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Film Festivals and Awards Effect on Cinematography

The early era of cinematography was shaped by striving to achieve success in terms of creating masterpieces that are unique and precious. However, gradually, the primary priorities of creators involved in the film industry have shifted in favor of material profit. The contemporary cinematography is most known not for its immense contribution to the development of culture and arts but for the extensive sums of money that rotate inside of it.

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Film festivals and awards have become the tools used for effective marketing. Winning such an award as the Oscar is not only about prestige, it gives huge financial profits1. The modern cinematography is heavily influenced by awards and festivals industry. Some of the movies depict this situation and reveal the hidden side of the film industry in a unique manner. The analysis and comparison of the movies “For Your Consideration” and “All the Love You Cannes” will help to reveal how the films explore the specifics of the process of modern filmmaking and the roles film festivals, and awards play in the modern film industry.

For Your Consideration”

“For Your Consideration” (2006) is a movie revealing the hidden side of modern cinematography2. The comedy directed by Christopher Guest depicts a story about the actors starring in a low-budget film that, according to some rumors, is supposed to become a subject of award-season buzz. The title of the movie reflects the phrase used in advertisements to promote films for honors. The reception of the movie was two-fold, as nearly half of critics reviewed it positively. Catherine O’Hara, starring in the movie, received many good reviews and was nominated for several awards.

The process of filmmaking is largely explored in the movie, as its plot is mostly related to the creation of the film-within-a-film. The director, the film-within-a-film seems to be more obsessed with adding extravagant camera shots than on making the film full of meaning. The producer focuses on her bizarre appearance instead of exploring how to contribute to the film’s success. The actors involved in filmmaking do not possess significant skills or talents, but after the rumor about the nomination for the Oscar is spread, they start behaving like real stars. They are obsessed with finding a way to ensure their nomination much more than with mastering their acting in the film. The process of filmmaking depicted in the movie appears to reveal the negative side of contemporary low-cost cinematography.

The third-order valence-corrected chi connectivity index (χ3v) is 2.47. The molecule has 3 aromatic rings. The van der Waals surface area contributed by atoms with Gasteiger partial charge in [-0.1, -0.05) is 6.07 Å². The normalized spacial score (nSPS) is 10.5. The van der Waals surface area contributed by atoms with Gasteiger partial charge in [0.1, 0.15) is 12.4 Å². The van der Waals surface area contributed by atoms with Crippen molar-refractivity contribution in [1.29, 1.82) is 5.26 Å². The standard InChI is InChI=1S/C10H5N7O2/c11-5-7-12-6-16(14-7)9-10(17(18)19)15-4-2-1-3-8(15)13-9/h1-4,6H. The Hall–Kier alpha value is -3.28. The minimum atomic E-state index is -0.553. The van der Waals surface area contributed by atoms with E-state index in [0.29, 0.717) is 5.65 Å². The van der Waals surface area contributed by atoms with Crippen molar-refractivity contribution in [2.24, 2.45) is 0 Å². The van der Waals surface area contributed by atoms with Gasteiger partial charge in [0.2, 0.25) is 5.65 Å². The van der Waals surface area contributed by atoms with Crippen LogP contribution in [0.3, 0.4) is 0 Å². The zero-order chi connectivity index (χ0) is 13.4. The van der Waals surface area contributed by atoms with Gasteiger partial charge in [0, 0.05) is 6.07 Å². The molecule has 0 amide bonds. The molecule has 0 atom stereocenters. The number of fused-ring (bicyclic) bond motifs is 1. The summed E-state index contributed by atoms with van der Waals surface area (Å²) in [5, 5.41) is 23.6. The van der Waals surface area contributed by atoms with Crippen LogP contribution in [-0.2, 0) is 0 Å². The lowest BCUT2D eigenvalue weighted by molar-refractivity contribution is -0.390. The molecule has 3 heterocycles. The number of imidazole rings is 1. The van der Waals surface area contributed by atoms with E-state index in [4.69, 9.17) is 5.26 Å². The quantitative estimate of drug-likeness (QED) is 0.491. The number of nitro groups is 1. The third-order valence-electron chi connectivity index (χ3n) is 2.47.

Besides revealing the specifics of filmmaking, the movie reflects the common features of the whole film industry. It satirizes modern cinematography and demonstrates that striving for receiving awards often substitute striving for providing a high-quality performance. The movie shows that press appearances and other methods of PR management receive much more attention that the film-within-a-film itself. Putting more effort into the promotion of the film than in the process of its creation is the feature of the modern film industry that is caricatured in the movie. By satirizing modern filmmaking, the movie demonstrates that film awards are business models or the models of “cultural prize as trademarked property” serving as a “publicity vehicle” and lucrative media franchise3.

All the Love You Cannes”

“All the Love You Cannes” (2002) is a documentary about the way Troma studios attempt to popularize its production at the Cannes film festival4. The movie was directed by Lloyd Kaufman, Sean McGrath, and Gabriel Fridman. The film earned controversial reviews due to the extensive amount of scenes with naked people and inappropriate language.